Packed like cattle, rearing our heads to sneak a peak of the stage as the lights dim, Super Furry Animals emerge one-by-one in head-to-toe boiler suits. Serendaded by the bleeps and bursts of ‘Slow Life’, Gruff Rhys and co return to a festival that they’ve long enjoyed a unique relationship with after a seven year hiatus for the band.
Never too far from the reaches of irreverance, Rhys holds cue cards to aid the audience, unless they’d forgotten, to prompt the audience: ‘applause’, ‘louder’… ‘ape shit’. Without having to incessantly address the crowd and pander to the pressure of saying that most irritating of phrases (‘Hello Glasto’), they connect with the incandescence of the Park Stage audience in their typically aloof demeanour. It is this same ethic of no compromise and comfort in their own skin that has kept them so relevant over the past two decades.
The set is sewn together by elongated passages and pieces from 2001’s ‘Rings Around the World’, creating a colourful tapestry of which each picture is bright and theatrical. It’s that ongoing conflict of their nonplussed manner and the depth of the material that enables the group to be so entrancing.. In Rhys’ evolving and de-evolving guitars, a flurry of unintelligable synthesisers or regular ten minute soundscapes, they have a spectrum of sound that you’d expect to hear in the early hours at Cafe Oto or on a William Basinski tape than from a band on the Park Stage.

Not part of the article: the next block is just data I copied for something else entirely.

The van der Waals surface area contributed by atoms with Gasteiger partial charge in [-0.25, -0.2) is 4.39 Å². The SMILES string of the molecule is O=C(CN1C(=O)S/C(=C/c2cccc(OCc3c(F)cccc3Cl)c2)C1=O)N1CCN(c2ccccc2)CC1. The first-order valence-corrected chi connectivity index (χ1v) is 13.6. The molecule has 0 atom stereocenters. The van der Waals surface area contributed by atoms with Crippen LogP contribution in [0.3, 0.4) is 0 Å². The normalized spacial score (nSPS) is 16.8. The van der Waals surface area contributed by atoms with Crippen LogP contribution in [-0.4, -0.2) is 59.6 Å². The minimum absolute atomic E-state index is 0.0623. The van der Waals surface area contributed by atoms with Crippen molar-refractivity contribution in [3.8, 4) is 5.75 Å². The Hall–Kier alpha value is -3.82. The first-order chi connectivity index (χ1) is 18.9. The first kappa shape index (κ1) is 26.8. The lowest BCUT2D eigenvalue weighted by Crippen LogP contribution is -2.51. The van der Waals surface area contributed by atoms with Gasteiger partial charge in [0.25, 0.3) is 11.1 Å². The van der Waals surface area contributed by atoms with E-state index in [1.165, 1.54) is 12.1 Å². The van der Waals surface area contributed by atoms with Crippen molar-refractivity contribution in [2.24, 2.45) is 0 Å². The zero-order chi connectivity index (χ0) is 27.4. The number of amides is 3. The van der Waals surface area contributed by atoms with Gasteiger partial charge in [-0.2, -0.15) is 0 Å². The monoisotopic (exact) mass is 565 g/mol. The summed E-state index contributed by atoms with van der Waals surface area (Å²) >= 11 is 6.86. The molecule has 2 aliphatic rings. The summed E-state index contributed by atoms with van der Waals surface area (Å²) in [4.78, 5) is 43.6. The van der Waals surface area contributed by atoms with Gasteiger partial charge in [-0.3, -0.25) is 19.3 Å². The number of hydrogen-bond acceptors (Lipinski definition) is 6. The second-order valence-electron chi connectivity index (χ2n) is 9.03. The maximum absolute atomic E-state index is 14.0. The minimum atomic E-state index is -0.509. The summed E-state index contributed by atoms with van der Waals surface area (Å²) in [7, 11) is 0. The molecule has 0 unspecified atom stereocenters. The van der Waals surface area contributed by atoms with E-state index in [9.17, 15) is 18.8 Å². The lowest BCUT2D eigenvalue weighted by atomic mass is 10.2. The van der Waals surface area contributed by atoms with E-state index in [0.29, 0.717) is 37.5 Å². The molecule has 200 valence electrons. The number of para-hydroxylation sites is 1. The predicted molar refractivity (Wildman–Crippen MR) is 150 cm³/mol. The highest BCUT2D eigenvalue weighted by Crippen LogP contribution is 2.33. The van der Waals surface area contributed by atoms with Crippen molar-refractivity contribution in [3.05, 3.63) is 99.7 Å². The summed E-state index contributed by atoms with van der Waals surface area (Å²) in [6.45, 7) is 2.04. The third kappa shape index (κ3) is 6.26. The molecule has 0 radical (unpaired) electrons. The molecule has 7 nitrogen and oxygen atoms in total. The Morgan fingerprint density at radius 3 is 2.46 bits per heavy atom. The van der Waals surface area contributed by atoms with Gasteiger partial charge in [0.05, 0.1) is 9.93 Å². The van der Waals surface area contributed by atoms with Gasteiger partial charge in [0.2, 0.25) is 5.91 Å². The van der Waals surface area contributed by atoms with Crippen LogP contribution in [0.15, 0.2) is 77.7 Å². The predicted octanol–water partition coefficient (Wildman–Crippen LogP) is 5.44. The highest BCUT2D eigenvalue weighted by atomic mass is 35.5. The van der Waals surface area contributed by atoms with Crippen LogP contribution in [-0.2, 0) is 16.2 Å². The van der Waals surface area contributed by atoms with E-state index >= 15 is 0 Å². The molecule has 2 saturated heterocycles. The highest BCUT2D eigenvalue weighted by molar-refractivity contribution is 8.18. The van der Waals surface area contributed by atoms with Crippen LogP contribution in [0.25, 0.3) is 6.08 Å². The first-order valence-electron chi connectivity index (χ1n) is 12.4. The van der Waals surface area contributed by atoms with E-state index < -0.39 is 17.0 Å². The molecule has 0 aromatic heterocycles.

Referencing their 2005 Glastonbury set when the rain stopped and the sun emerged during their song, ‘Hello Sunshine’, before playing the piece, Rhys says that if the same thing happened tonight, it would be “bit disturbing”. They respond by leading us to with the instantly recognisable and scuzzy ‘Receptacle for the Respectable’.
Whether its grooming the crowd through a Daft Punk-teasing Red Power Rangers’ helmet for their bi-polar hit ‘Juxtapozed With U’, bringing us to our knees with the sleeping giant ‘Mountain People’, or grabbing us by the shoulders and screaming ‘The Man Don’t Give A Fuck’ accompanied by monochrome visuals of Trotsky, Lenin and Stalin, it’s a dynamic set that transports the audience from Somerset and takes them on a journey to the nooks and crannies of our world and beyond. As they emerge in giant biblical robes accompanied by large, vibrant foreign animals, you start to ponder how rare a talent the Super Furry Animals are. If they don’t continue to play shows or make another record, there aren’t any groups capable of stepping into the niche they’ve ingeniously crafted.